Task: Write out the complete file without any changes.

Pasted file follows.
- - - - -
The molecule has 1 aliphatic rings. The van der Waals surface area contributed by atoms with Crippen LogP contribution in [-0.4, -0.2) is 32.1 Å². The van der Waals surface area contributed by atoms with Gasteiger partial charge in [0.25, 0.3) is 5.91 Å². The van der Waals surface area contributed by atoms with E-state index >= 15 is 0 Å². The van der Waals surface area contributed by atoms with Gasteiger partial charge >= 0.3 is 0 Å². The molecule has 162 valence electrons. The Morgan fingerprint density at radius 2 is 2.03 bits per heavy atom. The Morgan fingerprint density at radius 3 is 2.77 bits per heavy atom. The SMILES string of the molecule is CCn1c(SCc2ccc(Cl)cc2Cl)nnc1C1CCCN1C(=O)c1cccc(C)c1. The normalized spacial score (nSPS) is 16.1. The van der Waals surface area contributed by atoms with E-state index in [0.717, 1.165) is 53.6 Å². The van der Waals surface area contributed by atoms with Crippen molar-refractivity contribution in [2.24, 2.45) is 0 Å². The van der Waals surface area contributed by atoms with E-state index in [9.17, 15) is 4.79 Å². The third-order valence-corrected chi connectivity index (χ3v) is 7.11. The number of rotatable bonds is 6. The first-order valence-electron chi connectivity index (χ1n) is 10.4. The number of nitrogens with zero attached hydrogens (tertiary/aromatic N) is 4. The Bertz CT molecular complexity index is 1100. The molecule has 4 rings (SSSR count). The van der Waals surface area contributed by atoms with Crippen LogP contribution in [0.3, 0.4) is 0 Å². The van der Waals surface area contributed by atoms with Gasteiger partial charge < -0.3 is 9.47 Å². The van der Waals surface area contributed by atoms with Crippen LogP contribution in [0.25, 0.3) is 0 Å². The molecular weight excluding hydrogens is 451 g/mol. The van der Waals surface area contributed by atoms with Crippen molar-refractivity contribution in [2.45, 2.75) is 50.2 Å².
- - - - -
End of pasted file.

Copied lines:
The molecule has 1 aliphatic rings. The van der Waals surface area contributed by atoms with Crippen LogP contribution in [-0.4, -0.2) is 32.1 Å². The van der Waals surface area contributed by atoms with Gasteiger partial charge in [0.25, 0.3) is 5.91 Å². The van der Waals surface area contributed by atoms with E-state index >= 15 is 0 Å². The van der Waals surface area contributed by atoms with Gasteiger partial charge >= 0.3 is 0 Å². The molecule has 162 valence electrons. The Morgan fingerprint density at radius 2 is 2.03 bits per heavy atom. The Morgan fingerprint density at radius 3 is 2.77 bits per heavy atom. The SMILES string of the molecule is CCn1c(SCc2ccc(Cl)cc2Cl)nnc1C1CCCN1C(=O)c1cccc(C)c1. The normalized spacial score (nSPS) is 16.1. The van der Waals surface area contributed by atoms with E-state index in [0.717, 1.165) is 53.6 Å². The van der Waals surface area contributed by atoms with Crippen molar-refractivity contribution in [2.24, 2.45) is 0 Å². The van der Waals surface area contributed by atoms with E-state index in [9.17, 15) is 4.79 Å². The third-order valence-corrected chi connectivity index (χ3v) is 7.11. The number of rotatable bonds is 6. The first-order valence-electron chi connectivity index (χ1n) is 10.4. The number of nitrogens with zero attached hydrogens (tertiary/aromatic N) is 4. The Bertz CT molecular complexity index is 1100. The molecule has 4 rings (SSSR count). The van der Waals surface area contributed by atoms with Crippen LogP contribution in [0.3, 0.4) is 0 Å². The van der Waals surface area contributed by atoms with Gasteiger partial charge < -0.3 is 9.47 Å². The van der Waals surface area contributed by atoms with Crippen LogP contribution in [0.25, 0.3) is 0 Å². The molecular weight excluding hydrogens is 451 g/mol. The van der Waals surface area contributed by atoms with Crippen molar-refractivity contribution in [2.45, 2.75) is 50.2 Å².